New money advice service will help thousands in Glasgow avoid financial crisis
Thousands of the most vulnerable and disadvantaged people in Scotland’s biggest city will be given a personal money mentor as part of a pioneering new scheme to tackle poverty and inequality.
The My Money service will see up to 4000 people in Glasgow facing financial hardship given bespoke help to become more financially and socially resilient.
It is a partnership between Glasgow City Council and Wheatley Foundation, the charitable trust of Wheatley Group.
The £4.25 million three-year programme is the first of its kind in Glasgow, and will focus on early intervention and prevention, helping people avoid a crisis.
It was launched by Glasgow City Council leader Susan Aitken and staff from the Wheatley Foundation and Wheatley Group, at a support group for lone parents in Cranhill.
People referred to the programme will get high-quality money advice, debt support, fuel advice and access to affordable credit such as low-cost loans and fee free products such as, bank accounts, budgeting services and tools as well as other support services and products.
It is aimed at people struggling with change in their circumstances, such as people currently not in work, those moving on to Universal Credit, those in low paid work and those parenting alone.
Councillor Aitken said: “Financial problems are a daily issue for many people, and any initiative to help people tackle such hardship is to be welcomed.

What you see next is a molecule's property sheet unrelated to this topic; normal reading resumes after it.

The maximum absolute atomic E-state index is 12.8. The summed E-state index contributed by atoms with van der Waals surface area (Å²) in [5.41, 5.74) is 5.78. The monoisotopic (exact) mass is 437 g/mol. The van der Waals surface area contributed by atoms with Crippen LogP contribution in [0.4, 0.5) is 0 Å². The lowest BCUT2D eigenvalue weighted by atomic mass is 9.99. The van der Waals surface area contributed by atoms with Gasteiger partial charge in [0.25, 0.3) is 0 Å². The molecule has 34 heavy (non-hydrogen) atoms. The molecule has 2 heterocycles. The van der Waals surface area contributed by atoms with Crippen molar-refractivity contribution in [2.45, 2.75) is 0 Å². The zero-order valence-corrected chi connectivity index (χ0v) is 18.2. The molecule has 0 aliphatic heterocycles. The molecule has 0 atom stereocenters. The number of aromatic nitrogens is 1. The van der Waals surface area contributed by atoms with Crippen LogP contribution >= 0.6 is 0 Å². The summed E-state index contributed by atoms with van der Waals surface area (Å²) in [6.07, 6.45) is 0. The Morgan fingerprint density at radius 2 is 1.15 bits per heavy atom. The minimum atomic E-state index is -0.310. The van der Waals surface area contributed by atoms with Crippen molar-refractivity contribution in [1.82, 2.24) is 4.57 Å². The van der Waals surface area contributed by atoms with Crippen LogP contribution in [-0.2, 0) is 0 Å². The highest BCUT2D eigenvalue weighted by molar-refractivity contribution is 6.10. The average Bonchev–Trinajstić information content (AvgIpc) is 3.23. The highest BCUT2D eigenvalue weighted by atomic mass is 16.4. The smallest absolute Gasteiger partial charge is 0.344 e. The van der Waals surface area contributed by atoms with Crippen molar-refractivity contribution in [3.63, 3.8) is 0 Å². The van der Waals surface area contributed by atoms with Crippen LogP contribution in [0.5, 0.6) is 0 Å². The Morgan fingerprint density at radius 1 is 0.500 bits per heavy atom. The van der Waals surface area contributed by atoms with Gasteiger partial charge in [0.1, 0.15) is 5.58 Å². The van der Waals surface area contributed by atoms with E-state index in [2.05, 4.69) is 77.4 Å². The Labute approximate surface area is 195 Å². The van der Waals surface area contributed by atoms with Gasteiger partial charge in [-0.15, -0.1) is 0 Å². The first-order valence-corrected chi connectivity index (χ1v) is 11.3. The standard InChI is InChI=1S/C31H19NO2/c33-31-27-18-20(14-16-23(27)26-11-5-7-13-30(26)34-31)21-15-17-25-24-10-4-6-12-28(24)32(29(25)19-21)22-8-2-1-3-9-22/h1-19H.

“Providing advice and assistance to those who need it at the right time can prevent further difficulties for individuals and families and give them a fair chance to share in Glasgow’s economic growth. We are determined that no-one in Glasgow will face economic exclusion, and I am delighted to say that Glasgow City Council fully supports the My Money programme and we look forward to delivering it with our partners.”
My Money is funded by the European Structural Fund programme, under its European Social Fund stream, and the Big Lottery, and will be delivered by Wheatley, in partnership with Glasgow City Council, the city’s Health and Social Care Partnership and 15 third sector community partners.
Wheatley Group chief executive, Martin Armstrong, said: “We know when people’s lives change – such as losing a job or moving on to universal credit - it can be difficult to make ends meet.
“People on low incomes don’t have to suffer alone with their money worries – My Money is here to help. A My Money mentor can give people personalised, holistic early support, before problems become big.
“It means people will be able to access high-quality money advice, fuel advice, affordable credit such as low-cost loans, bank accounts, budgeting tools and other services and products – often for the very first time.”